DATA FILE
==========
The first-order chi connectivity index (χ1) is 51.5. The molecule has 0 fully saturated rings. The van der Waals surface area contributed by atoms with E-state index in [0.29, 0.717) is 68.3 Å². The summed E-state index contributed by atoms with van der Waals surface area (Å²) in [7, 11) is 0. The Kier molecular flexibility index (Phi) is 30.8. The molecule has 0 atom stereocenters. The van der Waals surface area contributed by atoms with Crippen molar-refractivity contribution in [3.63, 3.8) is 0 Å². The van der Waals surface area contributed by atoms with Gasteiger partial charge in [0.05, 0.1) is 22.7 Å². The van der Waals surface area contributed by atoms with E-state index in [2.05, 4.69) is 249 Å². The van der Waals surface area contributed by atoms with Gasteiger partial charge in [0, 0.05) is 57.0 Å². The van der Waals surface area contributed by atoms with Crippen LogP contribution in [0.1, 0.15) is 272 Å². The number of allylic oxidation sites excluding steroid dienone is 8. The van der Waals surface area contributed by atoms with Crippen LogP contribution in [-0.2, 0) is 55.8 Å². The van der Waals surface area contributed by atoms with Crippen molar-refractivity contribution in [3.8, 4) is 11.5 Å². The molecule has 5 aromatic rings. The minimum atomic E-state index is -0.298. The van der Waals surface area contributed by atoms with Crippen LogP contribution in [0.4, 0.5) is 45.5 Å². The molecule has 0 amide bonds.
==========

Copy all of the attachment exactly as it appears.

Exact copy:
The first-order chi connectivity index (χ1) is 51.5. The molecule has 0 fully saturated rings. The van der Waals surface area contributed by atoms with E-state index in [0.29, 0.717) is 68.3 Å². The summed E-state index contributed by atoms with van der Waals surface area (Å²) in [7, 11) is 0. The Kier molecular flexibility index (Phi) is 30.8. The molecule has 0 atom stereocenters. The van der Waals surface area contributed by atoms with Crippen molar-refractivity contribution in [3.63, 3.8) is 0 Å². The van der Waals surface area contributed by atoms with Gasteiger partial charge in [0.05, 0.1) is 22.7 Å². The van der Waals surface area contributed by atoms with E-state index in [2.05, 4.69) is 249 Å². The van der Waals surface area contributed by atoms with Gasteiger partial charge in [0, 0.05) is 57.0 Å². The van der Waals surface area contributed by atoms with Crippen LogP contribution in [0.1, 0.15) is 272 Å². The number of allylic oxidation sites excluding steroid dienone is 8. The van der Waals surface area contributed by atoms with Crippen LogP contribution in [-0.2, 0) is 55.8 Å². The van der Waals surface area contributed by atoms with Crippen molar-refractivity contribution in [3.8, 4) is 11.5 Å². The molecule has 5 aromatic rings. The minimum atomic E-state index is -0.298. The van der Waals surface area contributed by atoms with Crippen LogP contribution in [0.4, 0.5) is 45.5 Å². The molecule has 0 amide bonds.